We are very excited excited to announce the stable release of Next.js 3.0. Ever since our beta announcement, we have been using it to power zeit.co and have received lots of feedback and contributions from our community.

Let’s walk through what’s been improved and what’s altogether new, or fetch the latest version from npm!

New to Next.js? Next.js is a zero-configuration, single-command toolchain for React apps, with built-in server-rendering, code-splitting and more. Check out Learn Next.js to get started!

Static Export Support

This was the most request feature by the community on GitHub. And we have delivered!

All it takes to export your project to a directory with plain .html and .css files is to configure your project and run:

next export

The bonus? You can deploy statically to now.sh as many times as you want, for free!

The prolific Next.js community has already come up with some static blog generators for you to check out:

Dynamic Import Support

Next.js now fully supports TC39 dynamic import.

With dynamic imports, our codebase gets split into a set of chunks that can later be loaded dynamically. The developer gets full control to load code over time, depending on user interaction or the data itself.

It's pretty easy to use. Just import your module as a promise as shown below:

const moment = import('moment')
setTimeout(function() {
  moment.then(moment => {
    // Do something with moment
}, 15000)

The module will be downloaded when we starting to use it. In the above example, the moment module will be downloaded when the setTimeout callback runs (~15 secs after the page load.) This speeds up our main JavaScript bundle by loading code only when we need it.

Dynamic React Components

Additionally, Next.js comes with a powerful opt-in utility called next/dynamic which helps you to create dynamically loaded React Components easily.

Dynamic components can load React code on-demand, but the most interesting feature is that if they are included in the initial rendering, server-rendering still works!

Let's look at some examples!

import dynamic from 'next/dynamic'
const DynamicComponent = dynamic(import('../components/hello'))

export default () => (
    <Header />
    <DynamicComponent />
    <p>HOME PAGE is here!</p>

Loading a single component, dynamically.

import dynamic from 'next/dynamic'

const HelloBundle = dynamic({
  modules: (props) => {
    const components = {
      Hello1: import('../components/hello1'),
      Hello2: import('../components/hello2')
    // you can add / remove components based on props
    return components
  render: (props, { Hello1, Hello2 }) => (
      <Hello1 />
      <Hello2 />

export default () => (
  <HelloBundle title="Dynamic Bundle" />

Loading different components based on dynamic properties!

Until today, code splitting was based on routes, or the section of the application the user had loaded. Moving forward, you'll be able to load code as a function of the data the user is presented with.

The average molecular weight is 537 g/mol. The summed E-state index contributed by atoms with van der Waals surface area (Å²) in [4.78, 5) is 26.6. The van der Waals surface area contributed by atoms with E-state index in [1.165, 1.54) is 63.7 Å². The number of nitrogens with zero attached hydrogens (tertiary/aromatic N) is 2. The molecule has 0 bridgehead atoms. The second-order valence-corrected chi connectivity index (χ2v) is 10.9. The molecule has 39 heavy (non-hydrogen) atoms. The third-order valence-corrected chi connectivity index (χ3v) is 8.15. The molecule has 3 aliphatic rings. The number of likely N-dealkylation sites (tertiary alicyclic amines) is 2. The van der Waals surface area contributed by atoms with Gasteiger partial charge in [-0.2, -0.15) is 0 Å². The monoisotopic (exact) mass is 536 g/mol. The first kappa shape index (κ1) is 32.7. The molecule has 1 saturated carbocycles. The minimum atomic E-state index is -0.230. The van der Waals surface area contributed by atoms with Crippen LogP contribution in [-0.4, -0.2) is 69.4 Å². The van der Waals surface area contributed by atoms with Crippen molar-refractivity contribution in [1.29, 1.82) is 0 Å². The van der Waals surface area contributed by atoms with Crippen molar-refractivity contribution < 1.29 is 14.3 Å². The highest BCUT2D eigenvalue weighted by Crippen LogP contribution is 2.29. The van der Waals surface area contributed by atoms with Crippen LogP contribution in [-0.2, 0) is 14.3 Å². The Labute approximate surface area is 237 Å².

We are excited about the apps people will create with this new paradigm.

More Beautiful Errors

Thanks to Krisztian Puska, we’ve updated our error color theme to be easier on the eyes and more accessible.

The gif shows a syntax error being hot reloaded with the new colors.

Improved Hot Module Replacement

We have addressed a variety of scenarios that would render HMR (hot module replacement) ineffective before, in particular around error recovery.

Moving forward, when an error of any kind occurs, you will be able to make changes to your code, save and see the error change, be substituted by another error or go away altogether!

HMR: Node.JS 8.0 Support

We have solved ERR_INCOMPLETE_CHUNK_ENCODING errors in the dev tools showing up when using Next.js with the new Node.js 8.x release line.

You won’t be seeing this one again!

HMR: Navigating to Errors

If you navigate to a page that had any kind of error, it’ll be handled appropriately now, rendering the error message and giving you the ability to correct it in realtime.

We navigate to the index page with errors, fix them and watch the page recover.

HMR: 404 to Error to Success

We have addressed a bug where you navigate to a missing page (correctly rendered as 404), but you make a mistake when populating it.

After we create the page, we introduce an error and then promptly fix it.

HMR: Better Bad Returns

If you happen to return the wrong type, we now handle that situation smoothly.

After the right type is returned, the page recovers successfully.

HMR: Undefined Can Be a Function

Any type of runtime error when evaluating the module is now correctly caught. Realtime debugging of undefined is not a function is right around the corner.

We first make a syntax error, which recovers to a runtime error, which recovers to the page.

Faster: Serverless Ready

Bootup time for a baseline Next.js app is now 5 times faster, down to about 200ms from 1000ms. Stay tuned for some exciting announcements about serverless Next.js with Now!

Smaller: Optimized Core Bundles

We have optimized the core Next.js bundle even further and it's now 10% leaner! Only the most crucial production code is included in your final bundles.

4.0 and Beyond

As we have done after other major releases, we will soon be publicly sharing our roadmap for Next.js 4.0.

The focus will be on an even leaner core, faster bootup time and rendering, integration with React 16 and better use of caching during development to avoid re-compilation.

As always, we recommend you join our Slack community and follow us on Twitter.